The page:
if (Checkreadystate (POST)) {
Request = Createrequestobject ();
Request.onreadystatechange = Onresponse; ("Get", Post.responsetext, True);
Request.send (NULL);

Analysis response
Because of the difference between RSS feeds, analyzing the response is challenging. Some contain images with headings and description nodes, while others do not. So, when we analyze feedback, we need to do a little checking to see if it includes an image. If it includes an image, we can, along with the title and link for the feed, display the image in the image div tag:
Copy Code code as follows:

var _logo = "";
var _title = response.getelementsbytagname (' title ') [0];
var _link = response.getelementsbytagname (' link ') [0];;
_logo + + "<a href= '" + _link + "' target= ' _blank ' >" + _title + "</a><br/>";
if (Checkfortag (response.getelementsbytagname (' image ') [0])
var _url = response.getelementsbytagname (' url ') [0];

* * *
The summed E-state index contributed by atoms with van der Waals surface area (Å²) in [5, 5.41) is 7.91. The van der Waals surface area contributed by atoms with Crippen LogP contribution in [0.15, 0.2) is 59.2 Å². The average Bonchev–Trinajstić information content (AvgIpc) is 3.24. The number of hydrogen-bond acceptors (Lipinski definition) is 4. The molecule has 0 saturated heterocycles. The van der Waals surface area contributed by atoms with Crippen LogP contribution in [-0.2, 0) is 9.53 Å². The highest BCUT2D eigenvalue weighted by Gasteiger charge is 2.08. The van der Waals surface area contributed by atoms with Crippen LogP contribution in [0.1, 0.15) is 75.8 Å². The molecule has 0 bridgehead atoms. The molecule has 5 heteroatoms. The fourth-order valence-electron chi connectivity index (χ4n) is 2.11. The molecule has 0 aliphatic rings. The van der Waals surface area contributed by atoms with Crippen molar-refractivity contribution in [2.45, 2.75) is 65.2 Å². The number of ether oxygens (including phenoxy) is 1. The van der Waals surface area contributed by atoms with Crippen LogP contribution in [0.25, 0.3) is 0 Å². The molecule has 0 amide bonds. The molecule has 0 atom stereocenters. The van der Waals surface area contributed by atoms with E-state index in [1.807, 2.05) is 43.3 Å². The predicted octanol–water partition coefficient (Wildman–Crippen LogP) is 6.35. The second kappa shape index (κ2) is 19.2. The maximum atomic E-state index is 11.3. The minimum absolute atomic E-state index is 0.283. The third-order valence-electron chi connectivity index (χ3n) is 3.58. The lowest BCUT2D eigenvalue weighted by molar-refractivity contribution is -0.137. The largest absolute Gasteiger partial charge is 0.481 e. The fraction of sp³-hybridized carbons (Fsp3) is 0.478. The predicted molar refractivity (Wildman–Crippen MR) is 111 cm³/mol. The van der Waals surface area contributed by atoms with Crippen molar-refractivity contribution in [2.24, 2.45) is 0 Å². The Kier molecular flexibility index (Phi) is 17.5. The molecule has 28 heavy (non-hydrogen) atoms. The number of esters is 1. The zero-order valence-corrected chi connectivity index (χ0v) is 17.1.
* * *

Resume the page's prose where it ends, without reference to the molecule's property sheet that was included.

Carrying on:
_logo + = "<br/> '
document.getElementById (' logo '). InnerHTML = _logo;

Not only do we have to examine each image to show it, we also need to check it when traversing all the items in the feed. Because if there is an image, all the other headings and linked node indexes will not work correctly. Therefore, when the image label is found, we should adjust the index of the caption and link nodes by adding an index value (+1) to each traversal:
Copy Code code as follows:

if (Checkfortag (response.getelementsbytagname (' image ') [0]) "" i>0) {
var _title=response.getelementsbytagname (' title ') [I+1];